The cover of the latest Fantastic Four trade paperback may say volume 4, but don’t be fooled as it also contains two one-shot stories released outside of the main book. Fear not though, since the two one-shot stories are excellent, the main Fantastic Four is a two-parter drawn in incredible detail by Sean Izaakse, and all around this is a great look at why we love the FF. This collection also offers a wide range of types of stories, from fight-comic, to science exploration, to mind-bending weirdness. It has everything you want from the first family.
This volume includes two issues from Dan Slott’s Fantastic Four series, featuring Thing fighting Hulk on his honeymoon, Fantastic Four: 4 Yancy Street by Gerry Duggan, Greg Smallwood, to Mark Bagley, to Luciano Vecchio, to Pere Perez, and finally Fantastic Four: Negative Zone by Mike Carey, Ryan North, Stefano Caselli, and Steve Uy.
Opening on Slott’s story, this is a nice followup to the big Ben and Alicia marriage. There’s a ticking clock on this story since Thing has an annual transmutation that allows him to be human for a brief period, enabling him and Alicia to start a family. Reed Richards even gives Thing a special watch counting down to when he is flesh again. As with any superhero vacation, things turn bad when Hulk pops up. Slott is quite good at humanizing Thing on the trip, allowing you to connect with the character even if it’s fantastic. For instance, at one point he gives out a signed headshot of himself as a tip to the concierge attendant. It shows how Thing is kinda cheap, but also a bit prideful of his superherodom.
A lot of your enjoyment of this two-part story is going to be thanks to Izaakse’s sharp art with color by Marcio Menyz. There are eight or so pages devoted to the Thing and Hulk fighting in the first issue alone, and Izaakse does a good job showing how super strong and burly these characters are in the fight. They’re thrown across the island, smash into things to create rock slides, and generally take a pummeling. It’s also all rendered at night which adds a certain horror element to the battling. Oh, and Thing’s Hawaiian shirt is out-of-this-world good. There are some interesting effects with the sky that make the tropical island go from angelic to haunting. There is a stand out double-page splash of Thing getting punched well worth the price of admission. Sketches of this double-page splash are in the back of extras, too.
Following this two-parter is Duggan’s tale opening with a sentimental story about Thing’s often overlooked older brother. We get the full flashback to start and it comes back around quite well. Through his life, we can see Yancy Street is a neighborhood that is tough and some don’t survive it. Others, like the Thing, are made into diamonds because of it. We see the type of person Yancy Street makes via a kid who Thing has a run-in with. He’s a bit of a brat and he’s tagged the memorial wall to Thing’s brother. That isn’t going to fly!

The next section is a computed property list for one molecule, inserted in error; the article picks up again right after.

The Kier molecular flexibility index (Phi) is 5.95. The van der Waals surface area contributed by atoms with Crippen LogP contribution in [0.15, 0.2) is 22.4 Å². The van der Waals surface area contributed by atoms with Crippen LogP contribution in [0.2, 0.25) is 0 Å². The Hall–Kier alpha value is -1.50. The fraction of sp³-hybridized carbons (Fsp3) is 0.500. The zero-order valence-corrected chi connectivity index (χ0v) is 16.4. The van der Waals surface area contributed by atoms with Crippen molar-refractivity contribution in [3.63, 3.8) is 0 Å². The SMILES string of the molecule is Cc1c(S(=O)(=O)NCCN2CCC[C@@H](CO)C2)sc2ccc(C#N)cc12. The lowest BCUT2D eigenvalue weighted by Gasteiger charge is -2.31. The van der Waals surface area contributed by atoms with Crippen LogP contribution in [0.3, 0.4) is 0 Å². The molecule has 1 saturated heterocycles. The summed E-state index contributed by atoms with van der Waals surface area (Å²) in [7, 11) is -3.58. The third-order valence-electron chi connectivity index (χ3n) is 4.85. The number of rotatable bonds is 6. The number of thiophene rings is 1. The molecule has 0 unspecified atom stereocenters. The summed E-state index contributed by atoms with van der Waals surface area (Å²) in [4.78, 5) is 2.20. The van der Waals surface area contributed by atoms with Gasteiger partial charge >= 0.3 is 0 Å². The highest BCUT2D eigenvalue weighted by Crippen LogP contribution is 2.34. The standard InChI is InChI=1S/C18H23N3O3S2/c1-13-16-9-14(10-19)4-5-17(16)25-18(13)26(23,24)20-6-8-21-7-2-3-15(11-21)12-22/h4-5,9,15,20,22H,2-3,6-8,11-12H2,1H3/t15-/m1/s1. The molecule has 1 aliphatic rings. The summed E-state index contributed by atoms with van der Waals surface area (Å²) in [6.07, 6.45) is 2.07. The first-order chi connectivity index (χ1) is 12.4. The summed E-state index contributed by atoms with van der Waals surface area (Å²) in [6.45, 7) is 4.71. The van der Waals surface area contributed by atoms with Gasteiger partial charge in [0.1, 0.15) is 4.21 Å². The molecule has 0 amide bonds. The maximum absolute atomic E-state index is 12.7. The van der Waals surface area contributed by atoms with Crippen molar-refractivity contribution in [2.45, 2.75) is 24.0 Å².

From there this issue kicks off with the Thing learning some well-to-do landlords are doubling people’s rent and using some muscle to kick folks out. That gives the art team ample time to draw the Thing clobbering his way to victory. The narrative does a good job explaining why people who live on Yancy Street are cut from a different cloth and the issue ends with a cute final page too.
The art is excellent throughout the book. Smallwood’s art plays around with the Kirby-style contraptions in Mr. Fantastic’s lab while Bagley gets to do a lot of the action scenes infused with his kinetic and detailed style that suits it. The opening scene detailing what happened to Thing’s brother is also well done, with an old school color style and aged paper look that suits the flashback. The use of color, by Smallwood and Erick Arciniega, is something else too. The scenes in the Fantastic Four headquarters are bright and positive, reminiscent of the old school days of comics.
If you’re getting sick of the Thing fear not, as the collection ends with Fantastic Four: Negative Zone which opens with a fabulous science fiction story. We find out Reed wants to clean up some bacteria he left in the Negative Zone but soon he finds out it’s sentient and it has evolved to the point of being a direct threat to the team and Earth itself. Carey writes each of these characters well, speaking and acting as you’d expect. The ideas within are quite interesting and how they tie into the Small Pox epidemic will make you think. Stefano Caselli’s art is excellent too and while Thing has a slightly different look then we are accustomed to, the weird vibes from him and the rest of the team are well rendered.
I can’t get over how well this collection comes together since it’s made up of four different stories. I’ll admit it does lean heavily on Thing, but the final one-shot gives us a quintessential Fantastic Four tale you’ll adore. Pick this up to be reminded how great this series can be from its action to its science-fiction sensibilities.